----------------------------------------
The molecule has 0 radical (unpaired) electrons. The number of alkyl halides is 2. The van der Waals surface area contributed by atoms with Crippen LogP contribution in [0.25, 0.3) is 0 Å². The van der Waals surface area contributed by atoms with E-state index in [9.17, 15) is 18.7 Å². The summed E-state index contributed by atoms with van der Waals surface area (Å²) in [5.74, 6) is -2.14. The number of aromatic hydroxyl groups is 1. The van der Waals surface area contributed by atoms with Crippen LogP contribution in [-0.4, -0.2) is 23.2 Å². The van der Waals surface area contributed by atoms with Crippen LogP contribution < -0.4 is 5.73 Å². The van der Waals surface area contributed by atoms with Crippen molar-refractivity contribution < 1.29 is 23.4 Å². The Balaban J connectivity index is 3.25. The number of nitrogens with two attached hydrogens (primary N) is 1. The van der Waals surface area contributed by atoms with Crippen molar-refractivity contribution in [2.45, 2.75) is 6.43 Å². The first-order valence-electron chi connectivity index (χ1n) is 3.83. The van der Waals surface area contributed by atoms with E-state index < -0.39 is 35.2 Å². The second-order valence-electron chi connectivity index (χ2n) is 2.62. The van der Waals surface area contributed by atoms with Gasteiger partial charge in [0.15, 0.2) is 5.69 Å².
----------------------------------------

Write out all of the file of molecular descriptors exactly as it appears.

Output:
The molecule has 0 radical (unpaired) electrons. The number of alkyl halides is 2. The van der Waals surface area contributed by atoms with Crippen LogP contribution in [0.25, 0.3) is 0 Å². The van der Waals surface area contributed by atoms with E-state index in [9.17, 15) is 18.7 Å². The summed E-state index contributed by atoms with van der Waals surface area (Å²) in [5.74, 6) is -2.14. The number of aromatic hydroxyl groups is 1. The van der Waals surface area contributed by atoms with Crippen LogP contribution in [-0.4, -0.2) is 23.2 Å². The van der Waals surface area contributed by atoms with Crippen LogP contribution < -0.4 is 5.73 Å². The van der Waals surface area contributed by atoms with Crippen molar-refractivity contribution < 1.29 is 23.4 Å². The Balaban J connectivity index is 3.25. The number of nitrogens with two attached hydrogens (primary N) is 1. The van der Waals surface area contributed by atoms with Crippen molar-refractivity contribution in [2.45, 2.75) is 6.43 Å². The first-order valence-electron chi connectivity index (χ1n) is 3.83. The van der Waals surface area contributed by atoms with E-state index < -0.39 is 35.2 Å². The second-order valence-electron chi connectivity index (χ2n) is 2.62. The van der Waals surface area contributed by atoms with Gasteiger partial charge in [0.15, 0.2) is 5.69 Å².